Dan gives the big estate a good going over with clay, followed by a machine polish.
For a relatively new car the paintwork on my car is, quite frankly, shocking. It was a lease car in its former life, and I get the impression the previous owner took great delight in washing it with gravel and a chain-mail sponge. One thing’s for sure, he didn’t use the two-bucket method! Luckily our sister title Fast Car were testing a fancy Rupes machine polisher, so I borrowed it. But first, I had to prepare the paint! I’d already got hold of a Meguiar’s Smooth Surface Clay Kit which comes with two good sized bars of clay (enough to do a large car at least two or three times, depending on how contaminated the paint is) and some Quick Detailer to ease the clay over the paintwork. It was the first time I’d actually used clay on a car and it was both easy and surprisingly satisfying. I was pretty amazed at how much came off the car, especially the amount of tar on the lower panels. I’ll definitely be claying more often, knowing how much cack was hidden by the black paint.
Then it was onto the polisher. It’s a Rupes LHR 15ES to give it its full name, and is the ‘Bigfoot’ deluxe edition which comes with a sturdy holdall and four different grades of pads and polish – all colour coded for ease. It’s not a budget option, the whole kit costing £489, but if it’s as good as it promises to be, then it’s worth every penny! The actual polisher is well built and sturdy, without being so heavy that it’s uncomfortable to use, and it feels very well balanced making the polishing action quite intuitive. It’s a ‘random orbital’ machine with a 15mm orbit, which is intended to eliminate hologram swirls left by conventional polishers.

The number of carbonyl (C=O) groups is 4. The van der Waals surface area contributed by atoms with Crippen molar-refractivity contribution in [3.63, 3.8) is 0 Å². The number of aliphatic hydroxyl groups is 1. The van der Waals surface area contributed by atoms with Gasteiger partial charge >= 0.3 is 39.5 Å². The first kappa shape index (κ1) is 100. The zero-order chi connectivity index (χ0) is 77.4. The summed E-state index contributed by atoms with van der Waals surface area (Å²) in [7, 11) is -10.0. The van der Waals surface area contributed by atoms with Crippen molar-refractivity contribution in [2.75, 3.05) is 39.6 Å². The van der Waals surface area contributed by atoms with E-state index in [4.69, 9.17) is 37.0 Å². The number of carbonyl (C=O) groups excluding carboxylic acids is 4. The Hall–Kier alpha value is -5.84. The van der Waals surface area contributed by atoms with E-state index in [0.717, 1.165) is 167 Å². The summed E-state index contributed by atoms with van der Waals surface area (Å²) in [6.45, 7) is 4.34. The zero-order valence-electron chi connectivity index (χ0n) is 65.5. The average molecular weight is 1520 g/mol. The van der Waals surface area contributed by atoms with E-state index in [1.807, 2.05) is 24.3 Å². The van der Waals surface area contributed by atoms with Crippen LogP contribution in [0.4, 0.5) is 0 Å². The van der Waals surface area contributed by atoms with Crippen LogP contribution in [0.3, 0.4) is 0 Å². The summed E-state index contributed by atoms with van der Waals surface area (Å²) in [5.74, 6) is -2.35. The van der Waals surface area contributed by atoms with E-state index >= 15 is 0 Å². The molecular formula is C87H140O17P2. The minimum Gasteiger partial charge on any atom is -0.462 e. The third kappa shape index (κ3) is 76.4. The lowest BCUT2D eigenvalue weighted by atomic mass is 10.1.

The random aspect also means that there is much less risk of burning through paint as you can go from panel to panel without having to worry about taping everything up (applying tape to the rubber/plastic trim is still a good idea, if not essential, as it’s a pain to remove excess polish otherwise). As my paint was so poor I went straight in with the most abrasive pad/polish and the results were very impressive. When I’ve got the time I’m going to go back over it with a finer compound, but for now it’s considerably better than it was when I began. The only problem was that it’s highlighted how stone chipped the car is! As I finished off with a protective coat of Meguiar’s Ultimate Wax I realised that I really need to consider a respray. The bonnet is peppered with chips, and, (thanks to the width of the 19S) the rear arch in front of the rear wheels has taken a real hammering. But for now, thanks to Meguiar’s and the Rupes ‘Bigfoot’ the paint does look a damn sight better!
Article courtesy of Fast Ford Magazine, October 2013. Fast Ford is the UK’s Best-Selling Ford Tuning Magazine.
RUPES BigFoot Deluxe Edition Machine Polishing Kit is available From Ultimate Finish.